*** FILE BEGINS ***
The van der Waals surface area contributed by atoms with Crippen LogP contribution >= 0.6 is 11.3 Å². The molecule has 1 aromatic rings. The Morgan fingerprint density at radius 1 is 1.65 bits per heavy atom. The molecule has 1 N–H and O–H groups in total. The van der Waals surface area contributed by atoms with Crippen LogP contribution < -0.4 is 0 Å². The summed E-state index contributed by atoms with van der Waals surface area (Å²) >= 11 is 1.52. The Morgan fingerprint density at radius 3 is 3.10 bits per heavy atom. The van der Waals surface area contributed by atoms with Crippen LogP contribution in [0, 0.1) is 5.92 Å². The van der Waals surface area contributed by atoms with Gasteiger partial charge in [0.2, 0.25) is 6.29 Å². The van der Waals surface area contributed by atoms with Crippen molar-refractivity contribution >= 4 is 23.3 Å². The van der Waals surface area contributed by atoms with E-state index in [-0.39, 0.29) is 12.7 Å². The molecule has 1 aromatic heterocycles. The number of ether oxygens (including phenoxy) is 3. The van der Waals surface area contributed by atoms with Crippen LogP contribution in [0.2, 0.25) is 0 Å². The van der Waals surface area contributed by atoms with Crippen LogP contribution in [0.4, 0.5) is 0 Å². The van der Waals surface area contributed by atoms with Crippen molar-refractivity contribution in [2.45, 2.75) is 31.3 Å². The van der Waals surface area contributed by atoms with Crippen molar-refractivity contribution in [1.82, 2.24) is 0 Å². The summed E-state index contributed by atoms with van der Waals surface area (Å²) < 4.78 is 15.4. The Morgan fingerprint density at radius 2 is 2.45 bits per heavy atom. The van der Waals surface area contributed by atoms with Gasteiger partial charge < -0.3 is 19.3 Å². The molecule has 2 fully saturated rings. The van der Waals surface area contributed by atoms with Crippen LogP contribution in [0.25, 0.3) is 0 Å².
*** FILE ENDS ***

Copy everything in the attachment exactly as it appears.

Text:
The van der Waals surface area contributed by atoms with Crippen LogP contribution >= 0.6 is 11.3 Å². The molecule has 1 aromatic rings. The Morgan fingerprint density at radius 1 is 1.65 bits per heavy atom. The molecule has 1 N–H and O–H groups in total. The van der Waals surface area contributed by atoms with Crippen LogP contribution < -0.4 is 0 Å². The summed E-state index contributed by atoms with van der Waals surface area (Å²) >= 11 is 1.52. The Morgan fingerprint density at radius 3 is 3.10 bits per heavy atom. The van der Waals surface area contributed by atoms with Crippen LogP contribution in [0, 0.1) is 5.92 Å². The van der Waals surface area contributed by atoms with Gasteiger partial charge in [0.2, 0.25) is 6.29 Å². The van der Waals surface area contributed by atoms with Crippen molar-refractivity contribution >= 4 is 23.3 Å². The van der Waals surface area contributed by atoms with E-state index in [-0.39, 0.29) is 12.7 Å². The molecule has 1 aromatic heterocycles. The number of ether oxygens (including phenoxy) is 3. The van der Waals surface area contributed by atoms with Crippen LogP contribution in [0.2, 0.25) is 0 Å². The van der Waals surface area contributed by atoms with Crippen LogP contribution in [0.4, 0.5) is 0 Å². The van der Waals surface area contributed by atoms with Crippen molar-refractivity contribution in [2.45, 2.75) is 31.3 Å². The van der Waals surface area contributed by atoms with Crippen molar-refractivity contribution in [1.82, 2.24) is 0 Å². The summed E-state index contributed by atoms with van der Waals surface area (Å²) < 4.78 is 15.4. The Morgan fingerprint density at radius 2 is 2.45 bits per heavy atom. The van der Waals surface area contributed by atoms with Gasteiger partial charge < -0.3 is 19.3 Å². The molecule has 2 fully saturated rings. The van der Waals surface area contributed by atoms with Crippen LogP contribution in [0.25, 0.3) is 0 Å².